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The Sun

Friday April 18, 2014

How to reach us

Les Whiteside

Katrina Whiteside



Telephone (03) 5777 868 The Sun 18,535 copies.

The largest circulating newspaper in Marlborough. TWICE WEEKLY Delivering to: Blenheim, Picton, Renwick, Havelock & Seddon. :SRUOHwww.blenheimsun.co.nz POHS rutaS E-mail: mp4-manews@blenheimsun.co.nz 8 yadirF ot yadnoM

R raeY llA sesales@blenheimsun.co.nz lbbiN taerG ads@blenheimsun.co.nz segasuaS High P dekoAddress: oC - seitta72 Pn osinSt, eV Blenheim P.O. Box 634 Blenheim nocaB - imalaS Fax: (03) 5777-863

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quote of the week

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Easter weekend police blitz Marlborough Police will be taking part in the trans-Tasman Operation Unite this weekend and the national Easter road policing operation, Crossroads. The operations aim to reduce the number of victims from alcohol related crime and road trauma. As part of Operation Unite, a joint initiative with Australian Police, New Zealand police

officers are encouraging people to re-think how they host gatherings at home, how much they are drinking and their behaviour during and after drinking. “Police are dealing with the consequences of people who have consumed too much alcohol on a daily basis, whether that is drink-driving, antisocial behaviour or victimisation of

people who are unable to look after themselves,” said Tasman District Commander, Superintendent Richard Chambers. Police will be visiting bars and patrolling liquor ban areas over the holiday weekend. At the same time driver behaviour will be closely monitored as part of Operation Crossroads and the 4kmh speed tolerance will be in

force. Any driver stopped can expect to be breath tested. “We want to minimise the opportunities for alcohol-related harm and road trauma this weekend,” Superintendent Chambers said. Operation Unite and Operation Crossroads began at 6pm yesterday and will run until 6am on Monday.

Clowning around By Kristy Martin The circus came to town and students enjoyed clowning around at Whitney Street School on Wednesday. About 120 kids took joy in dressing up as clowns, painting each other’s faces, learning some juggling and magic tricks, practising their tightrope walking and creating balloon animals. Some of the children even got to throw pies at each other. Staff member Christee Dalzell said the one-day clown school was a way to reward the well-behaved kids. “Every term, we have a Big Day Out where we reward the students who have been making good choices and this term we decided to have a Clown School for the day,” she said. “It’s a really fun way to end the term for the kids who have earned it.”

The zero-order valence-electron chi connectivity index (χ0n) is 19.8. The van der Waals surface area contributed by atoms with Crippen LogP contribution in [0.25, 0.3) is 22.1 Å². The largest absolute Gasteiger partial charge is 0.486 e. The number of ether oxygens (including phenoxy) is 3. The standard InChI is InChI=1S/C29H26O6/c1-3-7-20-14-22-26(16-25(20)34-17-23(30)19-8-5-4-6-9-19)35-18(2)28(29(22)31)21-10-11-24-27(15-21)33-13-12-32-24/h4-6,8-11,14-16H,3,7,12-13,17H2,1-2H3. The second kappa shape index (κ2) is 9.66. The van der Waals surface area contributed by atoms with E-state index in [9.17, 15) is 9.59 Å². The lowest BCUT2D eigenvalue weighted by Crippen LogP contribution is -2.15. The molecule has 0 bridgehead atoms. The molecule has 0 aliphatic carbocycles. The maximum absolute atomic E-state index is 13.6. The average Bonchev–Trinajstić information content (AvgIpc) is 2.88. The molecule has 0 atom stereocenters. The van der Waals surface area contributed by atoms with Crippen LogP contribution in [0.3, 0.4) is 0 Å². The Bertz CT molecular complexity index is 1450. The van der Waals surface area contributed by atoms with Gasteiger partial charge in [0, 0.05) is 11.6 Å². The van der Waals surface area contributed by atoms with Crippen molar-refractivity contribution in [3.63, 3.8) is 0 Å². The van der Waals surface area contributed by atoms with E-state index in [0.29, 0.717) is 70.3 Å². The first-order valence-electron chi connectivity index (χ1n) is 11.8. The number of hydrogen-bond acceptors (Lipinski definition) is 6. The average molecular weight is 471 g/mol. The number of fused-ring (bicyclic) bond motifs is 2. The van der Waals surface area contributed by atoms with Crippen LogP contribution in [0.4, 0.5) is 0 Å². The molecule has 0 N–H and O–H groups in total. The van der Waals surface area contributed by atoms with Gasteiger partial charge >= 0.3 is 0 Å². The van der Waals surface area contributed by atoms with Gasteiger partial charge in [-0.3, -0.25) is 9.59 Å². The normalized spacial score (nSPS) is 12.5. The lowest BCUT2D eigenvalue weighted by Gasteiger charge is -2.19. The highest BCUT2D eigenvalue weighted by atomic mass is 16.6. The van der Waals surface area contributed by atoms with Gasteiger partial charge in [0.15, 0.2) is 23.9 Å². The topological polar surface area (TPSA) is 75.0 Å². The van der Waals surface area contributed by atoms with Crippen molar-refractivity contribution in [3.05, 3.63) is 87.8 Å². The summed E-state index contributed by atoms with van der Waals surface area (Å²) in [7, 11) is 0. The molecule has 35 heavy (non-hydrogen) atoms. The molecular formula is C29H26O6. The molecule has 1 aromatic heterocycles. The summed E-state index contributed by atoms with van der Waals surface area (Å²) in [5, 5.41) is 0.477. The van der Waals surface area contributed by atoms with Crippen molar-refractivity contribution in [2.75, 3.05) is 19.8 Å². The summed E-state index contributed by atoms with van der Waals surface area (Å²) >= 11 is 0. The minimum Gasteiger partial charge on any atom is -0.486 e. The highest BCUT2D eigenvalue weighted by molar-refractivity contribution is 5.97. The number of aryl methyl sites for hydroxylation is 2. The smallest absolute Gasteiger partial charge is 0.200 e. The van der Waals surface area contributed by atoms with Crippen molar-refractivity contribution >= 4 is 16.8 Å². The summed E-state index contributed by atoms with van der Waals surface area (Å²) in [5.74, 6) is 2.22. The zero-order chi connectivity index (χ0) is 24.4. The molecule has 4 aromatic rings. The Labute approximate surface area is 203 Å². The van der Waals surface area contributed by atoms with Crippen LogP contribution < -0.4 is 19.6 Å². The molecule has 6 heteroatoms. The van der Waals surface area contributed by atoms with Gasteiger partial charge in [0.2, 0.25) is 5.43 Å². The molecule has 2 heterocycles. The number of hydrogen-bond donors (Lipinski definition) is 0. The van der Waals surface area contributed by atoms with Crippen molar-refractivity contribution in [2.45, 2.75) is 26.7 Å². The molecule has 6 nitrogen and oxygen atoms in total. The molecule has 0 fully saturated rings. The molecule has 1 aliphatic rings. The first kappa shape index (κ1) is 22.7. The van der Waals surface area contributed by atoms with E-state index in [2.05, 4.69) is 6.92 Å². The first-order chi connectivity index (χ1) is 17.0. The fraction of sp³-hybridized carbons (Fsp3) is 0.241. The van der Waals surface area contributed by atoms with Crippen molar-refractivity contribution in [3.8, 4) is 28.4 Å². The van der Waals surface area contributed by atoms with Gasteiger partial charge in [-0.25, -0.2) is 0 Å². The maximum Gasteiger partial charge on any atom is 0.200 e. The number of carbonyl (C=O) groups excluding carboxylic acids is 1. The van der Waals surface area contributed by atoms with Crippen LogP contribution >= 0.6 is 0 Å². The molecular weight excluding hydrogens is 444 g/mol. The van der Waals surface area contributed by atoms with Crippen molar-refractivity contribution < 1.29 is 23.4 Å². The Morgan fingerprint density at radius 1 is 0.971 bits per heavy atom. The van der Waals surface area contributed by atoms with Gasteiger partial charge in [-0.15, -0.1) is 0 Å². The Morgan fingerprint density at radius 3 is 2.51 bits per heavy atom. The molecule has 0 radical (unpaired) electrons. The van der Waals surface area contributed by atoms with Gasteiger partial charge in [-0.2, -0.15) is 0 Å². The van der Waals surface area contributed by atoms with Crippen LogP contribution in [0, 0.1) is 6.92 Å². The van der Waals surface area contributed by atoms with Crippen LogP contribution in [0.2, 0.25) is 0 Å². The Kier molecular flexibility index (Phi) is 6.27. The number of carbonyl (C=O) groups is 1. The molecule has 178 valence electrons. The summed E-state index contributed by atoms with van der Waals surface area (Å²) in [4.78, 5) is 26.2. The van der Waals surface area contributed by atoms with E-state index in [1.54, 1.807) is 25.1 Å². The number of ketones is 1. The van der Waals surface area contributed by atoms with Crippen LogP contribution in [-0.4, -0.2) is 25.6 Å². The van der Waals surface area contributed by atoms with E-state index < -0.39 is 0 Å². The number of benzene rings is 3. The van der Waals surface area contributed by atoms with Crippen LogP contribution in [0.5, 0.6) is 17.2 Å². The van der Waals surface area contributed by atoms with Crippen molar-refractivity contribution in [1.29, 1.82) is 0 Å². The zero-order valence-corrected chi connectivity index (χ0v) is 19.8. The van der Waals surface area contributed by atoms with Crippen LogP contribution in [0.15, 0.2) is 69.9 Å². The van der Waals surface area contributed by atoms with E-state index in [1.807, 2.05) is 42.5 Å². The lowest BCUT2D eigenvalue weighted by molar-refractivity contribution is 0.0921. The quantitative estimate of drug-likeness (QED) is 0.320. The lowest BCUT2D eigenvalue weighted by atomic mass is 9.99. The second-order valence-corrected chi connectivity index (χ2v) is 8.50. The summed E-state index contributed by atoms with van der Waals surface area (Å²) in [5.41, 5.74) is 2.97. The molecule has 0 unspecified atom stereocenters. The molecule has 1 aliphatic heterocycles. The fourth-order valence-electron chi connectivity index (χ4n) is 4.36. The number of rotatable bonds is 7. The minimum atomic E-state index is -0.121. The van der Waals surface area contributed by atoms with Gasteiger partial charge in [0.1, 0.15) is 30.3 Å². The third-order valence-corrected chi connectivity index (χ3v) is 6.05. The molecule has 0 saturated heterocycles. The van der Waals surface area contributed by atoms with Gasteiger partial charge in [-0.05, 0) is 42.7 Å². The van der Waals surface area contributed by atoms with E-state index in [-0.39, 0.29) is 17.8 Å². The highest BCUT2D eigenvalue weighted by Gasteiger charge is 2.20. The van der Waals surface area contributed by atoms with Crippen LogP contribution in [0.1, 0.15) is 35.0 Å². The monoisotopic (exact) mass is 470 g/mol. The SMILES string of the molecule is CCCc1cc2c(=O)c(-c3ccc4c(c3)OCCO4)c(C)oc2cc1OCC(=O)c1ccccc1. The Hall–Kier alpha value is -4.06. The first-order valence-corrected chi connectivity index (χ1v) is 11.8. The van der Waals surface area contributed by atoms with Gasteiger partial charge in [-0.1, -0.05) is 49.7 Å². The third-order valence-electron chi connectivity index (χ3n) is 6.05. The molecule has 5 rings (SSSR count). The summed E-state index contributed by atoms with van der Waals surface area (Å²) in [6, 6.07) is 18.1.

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your imagination is not.

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Fresh sausages, salami and smallgoods available at Blenheim New World, PAK’n’SAVE and Renwick SuperValue


Cora Lousia Olivia Wendy Noodle the Clown and Whitney Street student Trystana Howard, 9.

Spreading the cruise ship cash The figures from the latest cruise ship season show Picton is feeling the positive swell of cruise ship money, but is Blenheim? That’s the question a Blenheim local has put forward as he believes Blenheim was not offering enough to cruise customers . A report prepared for Cruise New Zealand stated in the 2012-13 cruise ship season, the average port passenger spending per day

around New Zealand was $130. The same report said overall, 25 cruise ships, carrying a combined 32,000 passengers and 11,400 crew, docked for 31 days in Picton during the season. Management consultant Peter Chapman said he was concerned Blenheim did not have a unique selling point to take advantage. “We take people off the cruise ships and

drive them around the wineries. “At the end of the day, the Ukraine makes more wine than New Zealand Destination Marlborough general manager Tracy Johnston said Blenheim was seen as part of the full experience. Ms Johnston listed the Omaka Aviation Centre and the Blenheim Riverside Railway among other attractions to Blenheim.

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